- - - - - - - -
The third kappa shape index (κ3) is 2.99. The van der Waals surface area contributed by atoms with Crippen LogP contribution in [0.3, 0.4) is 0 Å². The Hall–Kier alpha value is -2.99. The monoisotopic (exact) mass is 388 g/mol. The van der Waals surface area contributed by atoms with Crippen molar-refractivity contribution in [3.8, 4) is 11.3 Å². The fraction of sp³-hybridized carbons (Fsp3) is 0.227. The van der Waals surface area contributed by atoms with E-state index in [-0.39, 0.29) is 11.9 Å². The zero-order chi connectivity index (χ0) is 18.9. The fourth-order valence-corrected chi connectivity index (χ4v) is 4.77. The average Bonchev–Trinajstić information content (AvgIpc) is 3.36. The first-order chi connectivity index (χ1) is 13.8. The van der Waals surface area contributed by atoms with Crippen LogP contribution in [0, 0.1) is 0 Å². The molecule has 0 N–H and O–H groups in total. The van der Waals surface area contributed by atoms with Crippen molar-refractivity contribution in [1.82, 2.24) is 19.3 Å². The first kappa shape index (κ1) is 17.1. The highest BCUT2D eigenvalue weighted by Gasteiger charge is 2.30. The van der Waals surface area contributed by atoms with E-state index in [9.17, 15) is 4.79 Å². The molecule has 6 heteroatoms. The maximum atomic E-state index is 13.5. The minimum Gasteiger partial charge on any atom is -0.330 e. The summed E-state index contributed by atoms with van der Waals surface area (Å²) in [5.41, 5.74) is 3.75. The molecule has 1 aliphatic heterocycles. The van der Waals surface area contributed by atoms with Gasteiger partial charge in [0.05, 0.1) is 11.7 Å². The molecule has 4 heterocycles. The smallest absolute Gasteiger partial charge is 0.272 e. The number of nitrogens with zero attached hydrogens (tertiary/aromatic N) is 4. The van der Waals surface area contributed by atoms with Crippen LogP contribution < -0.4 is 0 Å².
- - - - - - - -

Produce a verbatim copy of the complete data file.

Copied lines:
The third kappa shape index (κ3) is 2.99. The van der Waals surface area contributed by atoms with Crippen LogP contribution in [0.3, 0.4) is 0 Å². The Hall–Kier alpha value is -2.99. The monoisotopic (exact) mass is 388 g/mol. The van der Waals surface area contributed by atoms with Crippen molar-refractivity contribution in [3.8, 4) is 11.3 Å². The fraction of sp³-hybridized carbons (Fsp3) is 0.227. The van der Waals surface area contributed by atoms with E-state index in [-0.39, 0.29) is 11.9 Å². The zero-order chi connectivity index (χ0) is 18.9. The fourth-order valence-corrected chi connectivity index (χ4v) is 4.77. The average Bonchev–Trinajstić information content (AvgIpc) is 3.36. The first-order chi connectivity index (χ1) is 13.8. The van der Waals surface area contributed by atoms with Crippen LogP contribution in [0, 0.1) is 0 Å². The molecule has 0 N–H and O–H groups in total. The van der Waals surface area contributed by atoms with Crippen molar-refractivity contribution in [1.82, 2.24) is 19.3 Å². The first kappa shape index (κ1) is 17.1. The highest BCUT2D eigenvalue weighted by Gasteiger charge is 2.30. The van der Waals surface area contributed by atoms with E-state index in [9.17, 15) is 4.79 Å². The molecule has 6 heteroatoms. The maximum atomic E-state index is 13.5. The minimum Gasteiger partial charge on any atom is -0.330 e. The summed E-state index contributed by atoms with van der Waals surface area (Å²) in [5.41, 5.74) is 3.75. The molecule has 1 aliphatic heterocycles. The van der Waals surface area contributed by atoms with Gasteiger partial charge in [0.05, 0.1) is 11.7 Å². The molecule has 4 heterocycles. The smallest absolute Gasteiger partial charge is 0.272 e. The number of nitrogens with zero attached hydrogens (tertiary/aromatic N) is 4. The van der Waals surface area contributed by atoms with Crippen LogP contribution < -0.4 is 0 Å².